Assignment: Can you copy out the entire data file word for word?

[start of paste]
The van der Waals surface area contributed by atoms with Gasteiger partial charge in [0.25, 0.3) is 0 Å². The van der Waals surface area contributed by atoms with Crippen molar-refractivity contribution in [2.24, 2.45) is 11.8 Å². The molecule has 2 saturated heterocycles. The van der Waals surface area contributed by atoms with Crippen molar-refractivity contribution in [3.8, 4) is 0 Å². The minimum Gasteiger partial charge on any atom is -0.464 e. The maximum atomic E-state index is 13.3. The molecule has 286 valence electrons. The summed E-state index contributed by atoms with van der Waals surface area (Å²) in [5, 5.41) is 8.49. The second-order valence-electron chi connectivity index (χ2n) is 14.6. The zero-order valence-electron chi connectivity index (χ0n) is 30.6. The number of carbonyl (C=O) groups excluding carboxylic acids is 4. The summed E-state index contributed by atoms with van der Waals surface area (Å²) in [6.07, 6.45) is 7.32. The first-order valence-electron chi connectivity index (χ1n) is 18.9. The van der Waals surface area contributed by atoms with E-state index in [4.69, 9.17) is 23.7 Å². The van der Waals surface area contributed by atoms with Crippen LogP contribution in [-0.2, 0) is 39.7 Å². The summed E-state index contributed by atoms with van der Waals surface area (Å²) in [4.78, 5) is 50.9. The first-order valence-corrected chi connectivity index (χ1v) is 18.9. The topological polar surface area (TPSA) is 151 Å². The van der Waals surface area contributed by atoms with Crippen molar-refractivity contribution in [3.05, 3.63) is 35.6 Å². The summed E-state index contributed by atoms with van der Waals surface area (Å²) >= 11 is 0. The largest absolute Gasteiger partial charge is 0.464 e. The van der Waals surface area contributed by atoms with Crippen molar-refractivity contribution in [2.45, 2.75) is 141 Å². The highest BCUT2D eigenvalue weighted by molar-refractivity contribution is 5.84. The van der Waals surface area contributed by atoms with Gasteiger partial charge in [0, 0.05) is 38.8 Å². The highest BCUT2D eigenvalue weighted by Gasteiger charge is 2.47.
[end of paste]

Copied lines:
The van der Waals surface area contributed by atoms with Gasteiger partial charge in [0.25, 0.3) is 0 Å². The van der Waals surface area contributed by atoms with Crippen molar-refractivity contribution in [2.24, 2.45) is 11.8 Å². The molecule has 2 saturated heterocycles. The van der Waals surface area contributed by atoms with Crippen molar-refractivity contribution in [3.8, 4) is 0 Å². The minimum Gasteiger partial charge on any atom is -0.464 e. The maximum atomic E-state index is 13.3. The molecule has 286 valence electrons. The summed E-state index contributed by atoms with van der Waals surface area (Å²) in [5, 5.41) is 8.49. The second-order valence-electron chi connectivity index (χ2n) is 14.6. The zero-order valence-electron chi connectivity index (χ0n) is 30.6. The number of carbonyl (C=O) groups excluding carboxylic acids is 4. The summed E-state index contributed by atoms with van der Waals surface area (Å²) in [6.07, 6.45) is 7.32. The first-order valence-electron chi connectivity index (χ1n) is 18.9. The van der Waals surface area contributed by atoms with E-state index in [4.69, 9.17) is 23.7 Å². The van der Waals surface area contributed by atoms with Crippen LogP contribution in [-0.2, 0) is 39.7 Å². The summed E-state index contributed by atoms with van der Waals surface area (Å²) in [4.78, 5) is 50.9. The first-order valence-corrected chi connectivity index (χ1v) is 18.9. The topological polar surface area (TPSA) is 151 Å². The van der Waals surface area contributed by atoms with Crippen molar-refractivity contribution in [3.05, 3.63) is 35.6 Å². The summed E-state index contributed by atoms with van der Waals surface area (Å²) >= 11 is 0. The largest absolute Gasteiger partial charge is 0.464 e. The van der Waals surface area contributed by atoms with Crippen molar-refractivity contribution in [2.45, 2.75) is 141 Å². The highest BCUT2D eigenvalue weighted by molar-refractivity contribution is 5.84. The van der Waals surface area contributed by atoms with Gasteiger partial charge in [0, 0.05) is 38.8 Å². The highest BCUT2D eigenvalue weighted by Gasteiger charge is 2.47.